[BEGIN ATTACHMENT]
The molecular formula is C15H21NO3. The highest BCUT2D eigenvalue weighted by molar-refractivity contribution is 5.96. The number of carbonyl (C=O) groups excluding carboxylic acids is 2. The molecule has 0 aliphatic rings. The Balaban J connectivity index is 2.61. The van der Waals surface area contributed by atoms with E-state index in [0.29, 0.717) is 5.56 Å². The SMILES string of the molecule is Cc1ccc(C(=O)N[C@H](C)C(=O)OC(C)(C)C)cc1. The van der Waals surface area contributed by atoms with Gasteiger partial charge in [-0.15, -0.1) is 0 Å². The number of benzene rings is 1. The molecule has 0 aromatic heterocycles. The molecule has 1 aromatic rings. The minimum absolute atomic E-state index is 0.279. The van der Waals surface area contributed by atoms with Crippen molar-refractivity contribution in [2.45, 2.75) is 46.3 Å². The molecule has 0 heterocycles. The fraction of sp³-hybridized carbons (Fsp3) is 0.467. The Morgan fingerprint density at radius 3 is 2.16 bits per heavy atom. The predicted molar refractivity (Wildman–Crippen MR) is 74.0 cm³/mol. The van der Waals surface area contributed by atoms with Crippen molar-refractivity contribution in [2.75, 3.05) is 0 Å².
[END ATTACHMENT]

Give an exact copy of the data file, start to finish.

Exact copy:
The molecular formula is C15H21NO3. The highest BCUT2D eigenvalue weighted by molar-refractivity contribution is 5.96. The number of carbonyl (C=O) groups excluding carboxylic acids is 2. The molecule has 0 aliphatic rings. The Balaban J connectivity index is 2.61. The van der Waals surface area contributed by atoms with E-state index in [0.29, 0.717) is 5.56 Å². The SMILES string of the molecule is Cc1ccc(C(=O)N[C@H](C)C(=O)OC(C)(C)C)cc1. The van der Waals surface area contributed by atoms with Gasteiger partial charge in [-0.15, -0.1) is 0 Å². The number of benzene rings is 1. The molecule has 0 aromatic heterocycles. The molecule has 1 aromatic rings. The minimum absolute atomic E-state index is 0.279. The van der Waals surface area contributed by atoms with Crippen molar-refractivity contribution in [2.45, 2.75) is 46.3 Å². The molecule has 0 heterocycles. The fraction of sp³-hybridized carbons (Fsp3) is 0.467. The Morgan fingerprint density at radius 3 is 2.16 bits per heavy atom. The predicted molar refractivity (Wildman–Crippen MR) is 74.0 cm³/mol. The van der Waals surface area contributed by atoms with Crippen molar-refractivity contribution in [2.75, 3.05) is 0 Å².